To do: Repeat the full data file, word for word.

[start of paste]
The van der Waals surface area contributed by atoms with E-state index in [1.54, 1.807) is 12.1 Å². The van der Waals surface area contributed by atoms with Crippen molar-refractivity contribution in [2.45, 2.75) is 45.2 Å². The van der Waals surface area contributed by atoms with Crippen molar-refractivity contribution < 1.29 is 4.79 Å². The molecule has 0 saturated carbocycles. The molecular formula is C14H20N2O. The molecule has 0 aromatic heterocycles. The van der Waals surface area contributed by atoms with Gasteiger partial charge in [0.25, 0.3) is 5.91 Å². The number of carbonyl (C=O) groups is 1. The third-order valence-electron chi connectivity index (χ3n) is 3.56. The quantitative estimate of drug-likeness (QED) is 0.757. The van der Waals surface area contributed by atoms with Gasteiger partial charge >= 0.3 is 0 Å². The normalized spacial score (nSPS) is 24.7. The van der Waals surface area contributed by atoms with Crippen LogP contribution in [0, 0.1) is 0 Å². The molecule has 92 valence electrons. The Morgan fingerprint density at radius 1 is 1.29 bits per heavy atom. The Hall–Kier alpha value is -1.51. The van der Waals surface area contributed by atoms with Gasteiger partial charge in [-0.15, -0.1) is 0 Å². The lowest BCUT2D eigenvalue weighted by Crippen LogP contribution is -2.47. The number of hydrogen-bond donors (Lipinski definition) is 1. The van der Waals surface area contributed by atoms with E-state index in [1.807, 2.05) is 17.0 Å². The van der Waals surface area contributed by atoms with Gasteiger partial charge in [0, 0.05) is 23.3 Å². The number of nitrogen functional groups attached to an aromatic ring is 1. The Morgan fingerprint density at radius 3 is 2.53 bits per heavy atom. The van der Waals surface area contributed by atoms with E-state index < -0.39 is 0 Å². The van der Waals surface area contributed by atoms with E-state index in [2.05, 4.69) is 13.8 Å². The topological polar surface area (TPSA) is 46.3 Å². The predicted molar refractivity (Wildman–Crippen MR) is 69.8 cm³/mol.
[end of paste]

The van der Waals surface area contributed by atoms with E-state index in [1.54, 1.807) is 12.1 Å². The van der Waals surface area contributed by atoms with Crippen molar-refractivity contribution in [2.45, 2.75) is 45.2 Å². The van der Waals surface area contributed by atoms with Crippen molar-refractivity contribution < 1.29 is 4.79 Å². The molecule has 0 saturated carbocycles. The molecular formula is C14H20N2O. The molecule has 0 aromatic heterocycles. The van der Waals surface area contributed by atoms with Gasteiger partial charge in [0.25, 0.3) is 5.91 Å². The number of carbonyl (C=O) groups is 1. The third-order valence-electron chi connectivity index (χ3n) is 3.56. The quantitative estimate of drug-likeness (QED) is 0.757. The van der Waals surface area contributed by atoms with Gasteiger partial charge >= 0.3 is 0 Å². The normalized spacial score (nSPS) is 24.7. The van der Waals surface area contributed by atoms with Crippen LogP contribution in [0, 0.1) is 0 Å². The molecule has 92 valence electrons. The Morgan fingerprint density at radius 1 is 1.29 bits per heavy atom. The Hall–Kier alpha value is -1.51. The van der Waals surface area contributed by atoms with Gasteiger partial charge in [-0.15, -0.1) is 0 Å². The lowest BCUT2D eigenvalue weighted by Crippen LogP contribution is -2.47. The number of hydrogen-bond donors (Lipinski definition) is 1. The van der Waals surface area contributed by atoms with E-state index in [1.807, 2.05) is 17.0 Å². The van der Waals surface area contributed by atoms with Gasteiger partial charge in [0, 0.05) is 23.3 Å². The number of nitrogen functional groups attached to an aromatic ring is 1. The Morgan fingerprint density at radius 3 is 2.53 bits per heavy atom. The van der Waals surface area contributed by atoms with E-state index < -0.39 is 0 Å². The van der Waals surface area contributed by atoms with E-state index in [2.05, 4.69) is 13.8 Å². The topological polar surface area (TPSA) is 46.3 Å². The predicted molar refractivity (Wildman–Crippen MR) is 69.8 cm³/mol.